It was mid summer when I was in Copenhagen – Sankt Hans aften – the solstitial celebration. Apparently the second most celebrated festival after Christmas in Denmark. Bonfires, picnics and speeches are the done thing to celebrate. The bonfires hark back to a time of witch burning which is a subject of debate as it is now seen by many as politically incorrect to ‘celebrate’ such a thing. Big bonfires were set up around the city for the night before and there was quite an atmosphere of celebration in the streets. The photo above was actually in the window of a cake shop in Sweden (I took a $10 return ferry trip to Sweden…who wouldn’t?!). The Swedes celebrate midsummer a day later and in quite a different style to the Danes (from my very limited understanding and conversations).
The people I was meeting with invited me to join their office picnic. All day I saw the young interns in the office rushing around dipping strawberries in chocolate, making warm alcoholic drinks and getting excited about the picnic. Late in the afternoon we walked over to a local park in front of (yet another) palace of the royal family. All around the park there were similar groups of office workers having picnics and celebrating midsummer and the start of their summer holidays. They played an interesting game called Kings which involved throwing thick wood sticks to try and knock down wooden blocks – harder than it looked. And then one of their colleagues read out a speech he had prepared (while another translated it into English for me). A story about a woman who was declared a witch and burnt. Apparently in those days the King got to keep the possessions of the ‘witches’ after they were disposed of. This ‘witch’ was a very wealthy woman, and that King was in dire financial straits at the time. Join the dots?
There were gaudily decorated trucks driving around the city playing loud music, blaring their horns and doing everything to draw attention and smiles from people around them. They had graduating school kids standing in the back, drinking beer, shouting, clapping and all round celebrating. Apparently the tradition is that when the kids finish school they go and visit all their classmates houses where they are given a beer and something to eat. The modern version (and safer version I guess rather than lots of teens drink driving) is for the class to hire a truck to take them from one house to the next. The Danish version of our ‘schoolies week’ which was probably less obnoxious and at its heart a nice tradition of visiting classmates families as part of saying goodbye. They certainly added to the party atmosphere in the streets.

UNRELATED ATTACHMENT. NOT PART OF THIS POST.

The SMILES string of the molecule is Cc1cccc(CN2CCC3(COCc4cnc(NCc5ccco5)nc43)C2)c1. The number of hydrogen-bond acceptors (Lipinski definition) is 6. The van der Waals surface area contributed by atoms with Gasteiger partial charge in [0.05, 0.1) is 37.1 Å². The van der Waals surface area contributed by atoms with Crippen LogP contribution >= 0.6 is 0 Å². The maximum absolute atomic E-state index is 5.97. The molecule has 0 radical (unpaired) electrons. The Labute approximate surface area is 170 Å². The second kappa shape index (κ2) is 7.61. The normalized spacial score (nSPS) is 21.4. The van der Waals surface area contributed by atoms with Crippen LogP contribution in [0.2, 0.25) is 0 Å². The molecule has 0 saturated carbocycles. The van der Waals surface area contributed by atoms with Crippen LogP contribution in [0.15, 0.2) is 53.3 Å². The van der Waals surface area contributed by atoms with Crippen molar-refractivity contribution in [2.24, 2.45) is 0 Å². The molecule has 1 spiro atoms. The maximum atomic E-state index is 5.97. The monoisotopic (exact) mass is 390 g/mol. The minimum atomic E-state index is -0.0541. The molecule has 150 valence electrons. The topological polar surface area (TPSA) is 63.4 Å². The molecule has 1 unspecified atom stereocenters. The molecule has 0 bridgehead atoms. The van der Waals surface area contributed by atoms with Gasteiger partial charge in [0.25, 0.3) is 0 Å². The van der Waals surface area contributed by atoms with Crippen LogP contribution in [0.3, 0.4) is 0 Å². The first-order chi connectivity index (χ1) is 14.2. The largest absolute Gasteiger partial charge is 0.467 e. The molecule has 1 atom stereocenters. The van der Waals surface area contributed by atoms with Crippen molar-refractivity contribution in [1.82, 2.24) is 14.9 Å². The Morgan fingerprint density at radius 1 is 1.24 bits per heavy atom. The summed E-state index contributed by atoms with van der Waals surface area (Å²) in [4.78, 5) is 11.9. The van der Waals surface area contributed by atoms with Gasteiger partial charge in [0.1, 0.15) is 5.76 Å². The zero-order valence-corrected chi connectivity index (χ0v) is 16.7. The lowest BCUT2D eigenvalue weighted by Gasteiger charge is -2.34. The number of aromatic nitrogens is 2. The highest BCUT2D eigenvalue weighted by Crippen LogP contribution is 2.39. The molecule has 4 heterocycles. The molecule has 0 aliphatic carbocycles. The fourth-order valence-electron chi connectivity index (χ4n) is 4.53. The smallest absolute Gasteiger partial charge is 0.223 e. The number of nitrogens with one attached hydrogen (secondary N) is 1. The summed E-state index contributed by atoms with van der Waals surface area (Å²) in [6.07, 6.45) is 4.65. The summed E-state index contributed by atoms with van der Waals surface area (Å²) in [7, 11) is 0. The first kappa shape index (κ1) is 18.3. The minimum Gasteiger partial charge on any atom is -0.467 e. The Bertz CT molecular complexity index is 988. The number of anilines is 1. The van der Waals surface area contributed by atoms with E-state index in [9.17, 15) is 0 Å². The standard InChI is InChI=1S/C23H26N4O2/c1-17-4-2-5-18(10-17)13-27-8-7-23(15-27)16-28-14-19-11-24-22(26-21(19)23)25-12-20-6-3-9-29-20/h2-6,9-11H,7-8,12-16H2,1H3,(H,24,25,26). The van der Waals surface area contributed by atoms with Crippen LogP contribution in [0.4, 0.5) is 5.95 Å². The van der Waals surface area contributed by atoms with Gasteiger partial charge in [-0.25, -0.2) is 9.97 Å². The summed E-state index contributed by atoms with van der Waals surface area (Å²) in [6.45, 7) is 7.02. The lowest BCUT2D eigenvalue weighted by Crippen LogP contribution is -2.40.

Here is a photo of one of the bonfires in the Nyhavn area, waiting to be lit, complete with witch on top. I was worried about all the lovely old timber boats that are normally parked in this canal. All day they had manoeuvred around to make space for the bonfire and as you can see in the photo, they have kept their distance (compare this photo with the next which shows you what this canal normally looks like). It was so cold that in the end we gave up on waiting for the bonfire to start.
A more typical view of Nyhavn:
As I walked back to my hotel I spotted another bonfire opposite my hotel. This photo was taken at about 11pm…hard to believe that it is not in the middle of the afternoon given how light it still was then.